The reason I decided this scene would be better in black and white was due to the light at the time, and the textures on the mountain. I still tried to process it in colour, but the results were not satisfying. I like the textures in this photograph from the rocks and the fresh snow, and even the small glacier at the bottom of the rock face that I had never noticed before on previous trips to Chilliwack Lake. The textures just didn’t show themselves in colour as well as they did with black and white.

You can view other photos from the same day in my image library: Chilliwack Lake Provincial Park.

Chilliwack Lake Fall Colour

Fresh snow on Mount Webb and some fall foliage colours at Chilliwack Lake in Chilliwack Lake Provincial Park, Chilliwack, British Columbia, Canada

fall colour at chilliwack lake and mount webb

Fresh snow on Mount Webb and fall colours at Chilliwack Lake Provincial Park (Purchase)

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   A few weeks ago I was in Chilliwack Lake Provincial Park looking for some fall colour and hoping to catch some fresh snow on Mount Redoubt. I found both of those, but the clouds preferred to keep most of Redoubt to themselves. This is Mount Webb, also with some fresh snow, and is part of what is likely a more interesting composition than is possible with Mount Redoubt itself. Chilliwack Lake Provincial Park’s gate is closed for the winter, but I’ll be back in there when there is some winter snow on the ground. Hopefully the mountains choose to make an appearance on that day as well.

fall foliage along shore of chilliwack lake in chilliwack lake provincial park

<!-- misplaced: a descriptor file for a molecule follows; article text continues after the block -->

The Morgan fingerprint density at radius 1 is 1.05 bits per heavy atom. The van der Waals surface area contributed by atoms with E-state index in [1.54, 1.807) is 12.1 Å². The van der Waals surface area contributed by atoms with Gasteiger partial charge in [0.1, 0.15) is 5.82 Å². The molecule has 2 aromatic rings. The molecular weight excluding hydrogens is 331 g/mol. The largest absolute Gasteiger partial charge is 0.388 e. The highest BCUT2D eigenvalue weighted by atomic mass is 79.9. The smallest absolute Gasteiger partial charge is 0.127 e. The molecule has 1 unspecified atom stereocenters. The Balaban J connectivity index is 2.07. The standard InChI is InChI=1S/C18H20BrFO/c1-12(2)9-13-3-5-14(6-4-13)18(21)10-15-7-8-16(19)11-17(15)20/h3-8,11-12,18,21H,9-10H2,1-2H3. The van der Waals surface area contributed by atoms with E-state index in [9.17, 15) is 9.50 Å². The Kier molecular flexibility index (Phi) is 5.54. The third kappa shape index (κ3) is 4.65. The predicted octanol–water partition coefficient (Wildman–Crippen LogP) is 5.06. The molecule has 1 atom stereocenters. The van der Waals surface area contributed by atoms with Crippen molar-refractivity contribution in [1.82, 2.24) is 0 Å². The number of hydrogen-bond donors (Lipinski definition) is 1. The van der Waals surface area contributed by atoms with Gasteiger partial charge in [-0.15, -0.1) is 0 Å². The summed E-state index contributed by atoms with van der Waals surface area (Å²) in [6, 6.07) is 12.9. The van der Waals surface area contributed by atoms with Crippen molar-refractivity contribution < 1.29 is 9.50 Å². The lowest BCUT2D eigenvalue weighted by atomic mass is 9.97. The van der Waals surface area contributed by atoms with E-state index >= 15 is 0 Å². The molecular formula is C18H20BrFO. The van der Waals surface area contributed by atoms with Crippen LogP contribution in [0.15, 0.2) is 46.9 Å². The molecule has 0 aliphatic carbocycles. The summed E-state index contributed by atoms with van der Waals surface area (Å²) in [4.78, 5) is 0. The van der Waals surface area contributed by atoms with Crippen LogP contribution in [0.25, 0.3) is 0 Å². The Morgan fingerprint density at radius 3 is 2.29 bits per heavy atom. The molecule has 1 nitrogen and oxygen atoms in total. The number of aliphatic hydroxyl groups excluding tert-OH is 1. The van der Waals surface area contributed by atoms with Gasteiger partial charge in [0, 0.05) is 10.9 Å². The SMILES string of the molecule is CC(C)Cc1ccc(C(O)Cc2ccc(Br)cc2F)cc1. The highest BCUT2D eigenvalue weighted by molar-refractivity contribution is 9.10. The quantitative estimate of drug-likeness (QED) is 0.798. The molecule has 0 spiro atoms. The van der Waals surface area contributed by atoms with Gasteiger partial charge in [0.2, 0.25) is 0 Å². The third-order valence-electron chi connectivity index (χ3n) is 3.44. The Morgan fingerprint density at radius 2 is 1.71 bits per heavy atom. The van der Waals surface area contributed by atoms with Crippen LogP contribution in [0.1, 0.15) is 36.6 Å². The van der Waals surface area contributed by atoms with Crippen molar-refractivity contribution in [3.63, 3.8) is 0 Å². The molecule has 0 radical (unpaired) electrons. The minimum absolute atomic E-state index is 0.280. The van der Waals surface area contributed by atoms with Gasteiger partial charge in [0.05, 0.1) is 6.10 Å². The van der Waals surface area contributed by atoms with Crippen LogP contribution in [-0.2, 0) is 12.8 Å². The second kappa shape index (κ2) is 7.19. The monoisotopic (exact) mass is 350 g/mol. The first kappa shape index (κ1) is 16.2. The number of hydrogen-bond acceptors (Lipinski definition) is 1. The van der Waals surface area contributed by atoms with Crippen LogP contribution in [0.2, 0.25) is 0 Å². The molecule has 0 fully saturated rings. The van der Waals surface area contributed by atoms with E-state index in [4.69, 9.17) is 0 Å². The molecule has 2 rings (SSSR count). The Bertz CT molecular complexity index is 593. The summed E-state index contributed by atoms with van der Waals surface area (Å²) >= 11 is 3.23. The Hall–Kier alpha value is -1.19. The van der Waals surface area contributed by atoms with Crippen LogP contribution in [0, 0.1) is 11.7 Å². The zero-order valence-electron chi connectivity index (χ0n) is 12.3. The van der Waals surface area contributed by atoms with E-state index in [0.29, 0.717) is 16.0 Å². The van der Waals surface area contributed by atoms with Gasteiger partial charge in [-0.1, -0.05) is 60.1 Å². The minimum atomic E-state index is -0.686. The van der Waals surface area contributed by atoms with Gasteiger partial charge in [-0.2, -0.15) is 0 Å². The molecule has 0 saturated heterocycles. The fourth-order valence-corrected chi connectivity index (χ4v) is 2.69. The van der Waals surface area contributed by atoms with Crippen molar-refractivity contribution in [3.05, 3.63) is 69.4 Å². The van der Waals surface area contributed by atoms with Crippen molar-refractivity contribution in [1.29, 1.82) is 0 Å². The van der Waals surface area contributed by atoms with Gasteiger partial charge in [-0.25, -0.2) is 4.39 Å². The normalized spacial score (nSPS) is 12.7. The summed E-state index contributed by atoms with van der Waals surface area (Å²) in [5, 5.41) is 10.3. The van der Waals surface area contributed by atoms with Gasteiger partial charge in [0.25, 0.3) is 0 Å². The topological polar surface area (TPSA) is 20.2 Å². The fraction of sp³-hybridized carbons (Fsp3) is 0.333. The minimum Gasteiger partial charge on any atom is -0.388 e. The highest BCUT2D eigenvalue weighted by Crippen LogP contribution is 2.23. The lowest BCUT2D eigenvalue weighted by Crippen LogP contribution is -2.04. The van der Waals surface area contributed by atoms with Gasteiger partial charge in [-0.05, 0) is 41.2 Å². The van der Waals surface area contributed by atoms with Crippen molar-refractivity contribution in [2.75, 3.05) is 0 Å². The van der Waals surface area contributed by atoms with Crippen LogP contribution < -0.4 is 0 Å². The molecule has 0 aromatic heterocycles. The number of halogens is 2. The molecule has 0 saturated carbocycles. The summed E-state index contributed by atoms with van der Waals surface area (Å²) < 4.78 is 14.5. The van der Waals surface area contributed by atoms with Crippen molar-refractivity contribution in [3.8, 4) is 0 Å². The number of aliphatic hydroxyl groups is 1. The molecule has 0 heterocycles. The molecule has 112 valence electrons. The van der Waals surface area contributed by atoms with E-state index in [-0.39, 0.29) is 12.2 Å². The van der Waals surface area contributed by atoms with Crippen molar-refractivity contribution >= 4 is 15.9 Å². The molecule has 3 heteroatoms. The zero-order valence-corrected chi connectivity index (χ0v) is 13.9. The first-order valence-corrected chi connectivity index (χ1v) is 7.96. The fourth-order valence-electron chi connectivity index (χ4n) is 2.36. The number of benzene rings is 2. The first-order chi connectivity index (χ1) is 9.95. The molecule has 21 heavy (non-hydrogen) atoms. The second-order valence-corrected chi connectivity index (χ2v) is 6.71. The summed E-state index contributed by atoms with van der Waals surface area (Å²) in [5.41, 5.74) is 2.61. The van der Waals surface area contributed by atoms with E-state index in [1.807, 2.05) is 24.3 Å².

Fall foliage along the shoreline of Chilliwack Lake (Purchase)

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   I also liked this composition that doesn’t include as much of the surrounding mountains. This one focuses on the contours of the water’s edge and shows the fall foliage colours just a bit better than the photograph above. The spot on the beach here is not that far from the outflow of the Chilliwack River, where there were a great many salmon congregating to spawn. While making the above exposures I had some difficulty conveying the smooth surface of the water because it would occasionally be interrupted by a jumping salmon. Always an interesting event to witness, if not particularly convenient at that time.

Mount Cheam Panorama

Panorama of Mount Cheam in the evening from Agassiz, British Columbia, Canada.

panorama of mount cheam during blue your from agassiz british columbia canada

Panorama of Mount Cheam in the Fraser Valley of British Columbia (Purchase)

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This is a panorama of Mount Cheam, a familiar sight to anyone living or often traveling through the Fraser Valley of British Columbia. I made this photo by the banks of the Fraser River in Agassiz just after sunset in January. The time right after sunset is often referred to as “Blue hour” and you can see why. I often like to photograph buildings in downtown Vancouver at this time as you can still see the outlines of the buildings against the sky (unlike when the sky is darker). I find this is also a great time to photograph mountains – so it is worth hanging around after any potential sunset light or alpenglow has faded. Always wait until the light is completely gone!

Chilliwack River Winter Panorama

winter panorama of the chilliwack river near chilliwack lake provincial park

The Chilliwack River

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3 exposures stitched, Canon EF-S 17-55mm f/2.8 IS USM @ 17mm

Now that I have written a post about getting away from solely using wide angle lenses for landscapes and to look for the details I thought I would post a wide angle panorama!

This is the Chilliwack River near Chilliwack Lake Provincial Park taken at the same time as some of my other Chilliwack River shots.

One thing I keep noticing with this shot is that the majority of longer exposure river shots I see are looking upstream while this is looking across/downstream. Does this make it look unnatural or different in a negative way?

Image Post-Procesing Objectivity

panorama of mount redoubt and nodoubt peak from chilliwack lake provincial park

Alpenglow on Mount Redoubt and Nodoubt Peak from Chilliwack Lake Provincial Park
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6 exposures stitched, Canon EF 70-200mm f/4 L IS USM @ 144mm